The journey to the 2022 World Championships began with a harrowing trip from Ukraine to Poland for ice dancers Oleksandra Nazarova and Maksym Nikitin, who were forced to flee their hometown of Kharkiv, one of the most embattled cities in the country.

“We saw the tanks, heard the shooting. My house doesn’t have windows anymore,” said Nazarova. “It’s horrible, running to the shelter holding a child in your arms. I would not wish for anyone to live through that.”

Due to the number of people trying to escape, Nazarova said it took her eight days to drive 600 kilometres. “A lot of people are running, so that is why it took some time. I left earlier (than Maksym). I could not bring my skates but he brought them for me. Thank you to the people in Poland, in Toruń, the Club Axel, Sylvia Nowak and Natalia Kaliszek and Maksym Spodyriev. They welcomed us like family and we felt enormous support.”

When the duo took to the ice in Montpelier for the rhythm dance on Friday, they received a standing ovation with many in the audience waving Ukrainian flags and holding “We Stand With You” posters.

Performing in shirts the Ukrainian team wore at the 2022 Olympic Winter Games, the duo’s program is set to new music that defines life in war-torn Ukraine this past month. Every element executed was rewarded with loud applause.

“All the people, all the teams — here or on Instagram — are texting us with support every day. They make us stronger. This is why we could skate today and we could show all the emotions,” Nazarova explained. “It was my dream. I wanted to perform very clean with the emotions. For us it is so important to tell the whole world what is happening right now in Ukraine. Of course, it’s a competition, but for us it’s not just a competition. For us it is something bigger, especially for Maksym.”

“It (the performance) was not just for us, it was for all Ukrainian people; for all the people who are still there who are not safe. I hope the support from all the people will help our country,” Nikitin added. “The bigger point is to tell the truth about what is happening in Ukraine, and I hope this will help people in Ukraine who are now not safe, who are in danger and have lost their homes.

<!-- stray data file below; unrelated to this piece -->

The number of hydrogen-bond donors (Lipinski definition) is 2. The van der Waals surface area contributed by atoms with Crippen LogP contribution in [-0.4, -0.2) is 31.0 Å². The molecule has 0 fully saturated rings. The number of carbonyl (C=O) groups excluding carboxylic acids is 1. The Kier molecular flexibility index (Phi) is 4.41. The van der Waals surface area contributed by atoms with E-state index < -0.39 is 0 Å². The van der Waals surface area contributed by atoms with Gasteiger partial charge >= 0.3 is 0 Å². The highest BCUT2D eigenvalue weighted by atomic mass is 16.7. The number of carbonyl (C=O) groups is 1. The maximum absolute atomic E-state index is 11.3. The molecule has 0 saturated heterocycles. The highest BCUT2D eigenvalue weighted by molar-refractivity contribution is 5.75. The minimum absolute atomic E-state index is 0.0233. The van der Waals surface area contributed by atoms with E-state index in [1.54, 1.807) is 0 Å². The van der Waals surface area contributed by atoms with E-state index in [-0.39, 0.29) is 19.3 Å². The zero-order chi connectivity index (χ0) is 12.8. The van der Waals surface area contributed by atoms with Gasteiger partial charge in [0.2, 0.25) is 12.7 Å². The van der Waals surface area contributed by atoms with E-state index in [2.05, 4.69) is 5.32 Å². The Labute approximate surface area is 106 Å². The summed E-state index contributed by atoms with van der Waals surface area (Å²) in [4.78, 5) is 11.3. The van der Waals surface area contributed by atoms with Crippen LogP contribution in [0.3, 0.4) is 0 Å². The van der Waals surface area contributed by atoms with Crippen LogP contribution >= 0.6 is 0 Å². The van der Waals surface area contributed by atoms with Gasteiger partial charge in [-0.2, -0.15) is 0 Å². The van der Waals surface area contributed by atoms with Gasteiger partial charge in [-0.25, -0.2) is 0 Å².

“I hope we can help all people in the world to understand what really happens because we saw it. We saw what they (the Russian army) are doing, how they work, and it is disgusting. Just six days ago I was in Kharkiv and our whole families are still in Ukraine.”

Hugo Chouinard’s offer to help with their music could not have come at a better time. “At first, I did not know who he was but then I saw all the people he worked with,” said Nazarova. “He said he wanted to help, but he knew it was not a good time to change music at the end of the season, ‘so can I just make it cleaner or louder, or can I work with what you already have?’

“Then Maksym and I were talking that maybe we can change our music and our costumes and we decided to choose new music. I asked Hugo if he could work with this and help us. He was in contact with us for about three or four days, working non-stop on our music. We are very thankful for this.”

The two pieces they chose for the rhythm dance are very familiar to Ukrainians. The program opens with the haunting words of a song, “1944” with which Ukrainian singer Jamala won the 2016 Eurovision song contest (link below). “The first part is a call to the whole world, telling them and warning them,” Nazarova explained.

The second piece in the latter part of the program is a rousing national folk song — that had the audience in Montpelier tapping their feet and clapping to the beat — performed by Ukraine’s Andriy Khlyvnyuk, the lead singer of the band Boombox, who cancelled a tour of the U.S. to help defend his homeland (link below). “He is now fighting against the Russians. He made the music for us all and right now this music is helping all Ukrainians to not give up,” said Nikitin.

When asked what they will do after Worlds, Nazarova said “we have no idea. We will go back to Poland for a couple of days and then we will try to decide what we can do.”

“One month and one day ago no one could believe someone can attack a country in the 21st century (but it happened),” said Nikitin. “Right now it is such a difficult time, not just for Ukraine. It is a difficult time for the whole world. We want to say to all people who are safe (right now) to be careful because the Russian invasion can reach out and move to other countries. Help Ukraine to stop the war. Just close the sky.”

Following the rhythm dance, Nazarova and Nikitin withdrew from the competition. “We were happy to skate today for you. But due to the fact that in the morning there were three days of preparation for the World Championships, we did not have time to change the free dance. In its original form, we consider it inappropriate to dance it while people are dying and hiding in basements in our country. Merci,” Nazarova wrote in an Instagram post. Their withdrawal is understandable given who choreographed their free dance.


Jamala — “1944” (Official Music Video) Lyrics in English

Andriy Khlyvnyuk — *Ukrainian Folk Song “Oi u Luzi Chervona Kalyna” (Ой у лузі червона калина) — Remix by The Kiffness (Lyrics in English) — All proceeds from this video support the Ukrainian forces.

Pink Floyd released a video on April 7 to raise funds for the Ukrainian people. Every click counts!